Intermediate Writing, Spring, Week 9

ESL writing Class

This is the ninth week in the English writing class.

Attendance and review (5)

Last week

  • midterm exam
  • two weeks ago, a quiz
  • started a new section of writing about arguments and ideas

This Week

  • quick review of midterm exam
  • talk about schedule
  • talk about final project
  • introduce new writing concept – warrants
  • some feedback on past writing

Quiz and Exam Quick Comments (10)

  • Quiz – 10%
  • Midterm exam 25%

Schedule (10)

  • Week 9: April 26 and 28 – class (warrants, electric car TV commercial analysis)
  • Week 10: May 3 and 5 – no classes (two holidays)
  • Week 11: May 10 and 12 – class (inferences and warrants)
  • Week 12: May 17 and 19 – class (moral dilemma, hypothesis and argument) quiz #2
  • Week 13: May 24 and 26 – class (last new writing assignment, how to write an email) book report due
  • Week 14: May 31 and June 2 – class (last day to hand in writing for feedback)
  • Week 15: June 7 last class (exam review)
  • Week 16: June 9 FRI and 14 WED no classes (make up week)
  • Week 17: June 16 – final exam

Conclusion: 11 classes left (including today, excluding final exam day)

Grades and Class project

Attendance 10%
Midterm 25%
Final exam 25%
Book report 10%
Two quizzes 20% (10% each)
Participation 10%

Book Report Project

Here’s your chance to show your terrific writing skills. It’s a book report.

Basic Info

  • 3-5 pages
  • typed, double spaced, 12 point font
  • evidence of 6+1 writing traits (organisation, strong first sentence, a story, not just separate sections glued together, cohesion)

A book report will have these basic parts.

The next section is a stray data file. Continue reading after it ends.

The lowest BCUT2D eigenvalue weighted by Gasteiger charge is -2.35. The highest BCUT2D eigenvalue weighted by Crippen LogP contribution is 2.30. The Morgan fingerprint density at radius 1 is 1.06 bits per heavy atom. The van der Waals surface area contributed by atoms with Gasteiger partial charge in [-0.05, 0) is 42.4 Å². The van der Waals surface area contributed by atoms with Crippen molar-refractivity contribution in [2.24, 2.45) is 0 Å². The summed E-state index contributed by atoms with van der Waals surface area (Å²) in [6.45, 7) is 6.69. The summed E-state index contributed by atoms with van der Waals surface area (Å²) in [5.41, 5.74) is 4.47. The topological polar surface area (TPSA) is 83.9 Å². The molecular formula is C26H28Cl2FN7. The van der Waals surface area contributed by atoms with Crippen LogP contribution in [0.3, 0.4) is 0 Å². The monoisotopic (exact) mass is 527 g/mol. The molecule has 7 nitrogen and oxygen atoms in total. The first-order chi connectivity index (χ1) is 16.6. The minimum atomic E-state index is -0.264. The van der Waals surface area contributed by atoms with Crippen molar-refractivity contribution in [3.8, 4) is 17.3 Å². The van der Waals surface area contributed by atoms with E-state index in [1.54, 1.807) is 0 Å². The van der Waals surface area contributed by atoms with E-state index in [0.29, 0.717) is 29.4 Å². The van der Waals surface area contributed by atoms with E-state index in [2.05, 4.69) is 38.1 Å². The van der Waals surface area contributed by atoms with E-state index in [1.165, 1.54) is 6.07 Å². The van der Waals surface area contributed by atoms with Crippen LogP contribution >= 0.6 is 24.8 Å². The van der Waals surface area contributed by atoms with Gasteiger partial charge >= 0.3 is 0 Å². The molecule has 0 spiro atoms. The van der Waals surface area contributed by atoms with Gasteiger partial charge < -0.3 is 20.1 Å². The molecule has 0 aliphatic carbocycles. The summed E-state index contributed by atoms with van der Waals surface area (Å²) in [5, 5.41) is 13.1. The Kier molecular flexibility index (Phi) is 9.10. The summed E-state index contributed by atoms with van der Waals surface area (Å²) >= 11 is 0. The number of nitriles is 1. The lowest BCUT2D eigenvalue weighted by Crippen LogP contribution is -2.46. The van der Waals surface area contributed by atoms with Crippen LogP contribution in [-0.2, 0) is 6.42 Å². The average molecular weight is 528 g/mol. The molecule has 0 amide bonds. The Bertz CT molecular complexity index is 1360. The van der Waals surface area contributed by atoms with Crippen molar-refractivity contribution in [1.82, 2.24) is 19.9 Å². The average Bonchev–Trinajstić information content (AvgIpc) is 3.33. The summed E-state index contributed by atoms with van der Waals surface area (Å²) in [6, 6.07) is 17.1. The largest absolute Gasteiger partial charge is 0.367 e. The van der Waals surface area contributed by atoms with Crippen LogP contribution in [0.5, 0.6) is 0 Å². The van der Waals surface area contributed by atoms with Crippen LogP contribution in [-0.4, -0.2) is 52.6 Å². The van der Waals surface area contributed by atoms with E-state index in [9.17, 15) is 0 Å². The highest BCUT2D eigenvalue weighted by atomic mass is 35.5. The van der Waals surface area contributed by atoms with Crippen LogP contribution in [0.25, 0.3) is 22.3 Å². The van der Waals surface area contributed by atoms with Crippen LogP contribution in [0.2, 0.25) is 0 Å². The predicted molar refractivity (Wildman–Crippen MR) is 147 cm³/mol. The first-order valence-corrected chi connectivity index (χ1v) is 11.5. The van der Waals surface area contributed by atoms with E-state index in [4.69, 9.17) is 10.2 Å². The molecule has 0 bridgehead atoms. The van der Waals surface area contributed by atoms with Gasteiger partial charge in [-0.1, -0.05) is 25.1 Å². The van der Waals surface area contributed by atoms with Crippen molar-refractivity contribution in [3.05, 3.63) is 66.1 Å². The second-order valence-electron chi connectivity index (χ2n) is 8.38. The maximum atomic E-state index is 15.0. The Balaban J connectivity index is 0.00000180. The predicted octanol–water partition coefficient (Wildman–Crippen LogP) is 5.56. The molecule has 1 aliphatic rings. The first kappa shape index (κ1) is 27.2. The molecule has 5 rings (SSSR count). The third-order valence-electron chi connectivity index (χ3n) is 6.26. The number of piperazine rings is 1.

1. Introduction: title and author’s name.
  2. Summarize the characters and setting.
  3. Describe the plot: the action
  4. The denouement: the climax of the action, what happened in the end?
  5. What is the tone of the book-  funny, creepy, an adventure, a mystery?
  6. Evaluate the book – good and bad points
  7. What do you think? Did you like the book? Why or why not?

Are you reading a book of fiction?

  • Who is telling the story. Is it first person or third person?
  • Provide details about the main characters, plot and setting.
  • What do the main characters want? Do they have a problem? What do they do?
  • Don’t need to talk about every small detail, just include the most important information.

Are you reading a non-fiction book?

  • What is the writer’s main argument?
  • Don’t summarize each chapter. Just talk about the main points.

Introduction to warrants (25)

  • What is a warrant?
  • Why do you need them?
  • How to create them?

Click here to review the slide show.


Practice Exercise #1 (15)

What’s the warrant?

Practice Exercise #2 (15)

Read the short story called Alligator River.

  • Work with a partner to answer the questions.
  • Rank the character from the best person to the worst person.
  • Make an argument for your rankings.

Hour 3

Electric Car Analysis (15)

Complete this old exercise. Analyze the TV commercial about an electric car.

  • Describe the argument and warrant.
  • Evaluate the argument (is it believable, true)

Number 2 Exercise (20)

Analyze this TV commercial – Think Different
  • Describe the argument and warrant.
  • Evaluate the argument (is it believable, true)


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